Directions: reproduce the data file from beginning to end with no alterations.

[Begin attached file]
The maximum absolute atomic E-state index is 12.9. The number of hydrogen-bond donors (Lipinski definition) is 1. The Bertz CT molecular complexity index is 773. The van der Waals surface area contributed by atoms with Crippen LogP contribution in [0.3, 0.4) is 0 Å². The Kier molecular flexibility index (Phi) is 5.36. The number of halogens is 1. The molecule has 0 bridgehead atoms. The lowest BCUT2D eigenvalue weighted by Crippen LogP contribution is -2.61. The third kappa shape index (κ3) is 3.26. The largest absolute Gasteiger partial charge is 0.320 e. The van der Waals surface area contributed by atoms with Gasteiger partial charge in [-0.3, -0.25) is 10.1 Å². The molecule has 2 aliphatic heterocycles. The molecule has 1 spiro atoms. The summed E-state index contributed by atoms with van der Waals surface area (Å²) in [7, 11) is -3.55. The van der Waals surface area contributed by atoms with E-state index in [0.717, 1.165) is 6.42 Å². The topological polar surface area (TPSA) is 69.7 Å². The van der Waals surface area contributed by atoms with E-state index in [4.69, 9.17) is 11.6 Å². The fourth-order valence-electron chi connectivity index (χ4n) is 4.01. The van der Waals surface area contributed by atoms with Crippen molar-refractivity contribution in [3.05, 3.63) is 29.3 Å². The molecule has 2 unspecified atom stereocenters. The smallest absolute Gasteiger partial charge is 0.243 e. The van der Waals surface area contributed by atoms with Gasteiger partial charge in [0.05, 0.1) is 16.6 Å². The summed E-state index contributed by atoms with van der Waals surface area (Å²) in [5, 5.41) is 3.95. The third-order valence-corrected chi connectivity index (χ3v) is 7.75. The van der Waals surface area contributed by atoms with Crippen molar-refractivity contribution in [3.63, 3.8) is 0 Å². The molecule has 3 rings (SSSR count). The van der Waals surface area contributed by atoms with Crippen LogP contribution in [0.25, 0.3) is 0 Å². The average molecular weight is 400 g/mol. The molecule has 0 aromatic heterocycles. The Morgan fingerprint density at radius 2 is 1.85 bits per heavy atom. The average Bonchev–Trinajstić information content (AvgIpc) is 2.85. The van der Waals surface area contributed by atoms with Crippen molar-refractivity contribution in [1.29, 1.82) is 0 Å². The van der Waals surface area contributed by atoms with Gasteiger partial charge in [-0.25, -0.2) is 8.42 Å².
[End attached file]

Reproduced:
The maximum absolute atomic E-state index is 12.9. The number of hydrogen-bond donors (Lipinski definition) is 1. The Bertz CT molecular complexity index is 773. The van der Waals surface area contributed by atoms with Crippen LogP contribution in [0.3, 0.4) is 0 Å². The Kier molecular flexibility index (Phi) is 5.36. The number of halogens is 1. The molecule has 0 bridgehead atoms. The lowest BCUT2D eigenvalue weighted by Crippen LogP contribution is -2.61. The third kappa shape index (κ3) is 3.26. The largest absolute Gasteiger partial charge is 0.320 e. The van der Waals surface area contributed by atoms with Gasteiger partial charge in [-0.3, -0.25) is 10.1 Å². The molecule has 2 aliphatic heterocycles. The molecule has 1 spiro atoms. The summed E-state index contributed by atoms with van der Waals surface area (Å²) in [7, 11) is -3.55. The van der Waals surface area contributed by atoms with E-state index in [0.717, 1.165) is 6.42 Å². The topological polar surface area (TPSA) is 69.7 Å². The van der Waals surface area contributed by atoms with E-state index in [4.69, 9.17) is 11.6 Å². The fourth-order valence-electron chi connectivity index (χ4n) is 4.01. The van der Waals surface area contributed by atoms with Crippen molar-refractivity contribution in [3.05, 3.63) is 29.3 Å². The molecule has 2 unspecified atom stereocenters. The smallest absolute Gasteiger partial charge is 0.243 e. The van der Waals surface area contributed by atoms with Gasteiger partial charge in [0.05, 0.1) is 16.6 Å². The summed E-state index contributed by atoms with van der Waals surface area (Å²) in [5, 5.41) is 3.95. The third-order valence-corrected chi connectivity index (χ3v) is 7.75. The van der Waals surface area contributed by atoms with Crippen molar-refractivity contribution in [3.63, 3.8) is 0 Å². The molecule has 3 rings (SSSR count). The van der Waals surface area contributed by atoms with Crippen LogP contribution in [0.25, 0.3) is 0 Å². The average molecular weight is 400 g/mol. The molecule has 0 aromatic heterocycles. The Morgan fingerprint density at radius 2 is 1.85 bits per heavy atom. The average Bonchev–Trinajstić information content (AvgIpc) is 2.85. The van der Waals surface area contributed by atoms with Crippen molar-refractivity contribution in [1.29, 1.82) is 0 Å². The van der Waals surface area contributed by atoms with Gasteiger partial charge in [-0.25, -0.2) is 8.42 Å².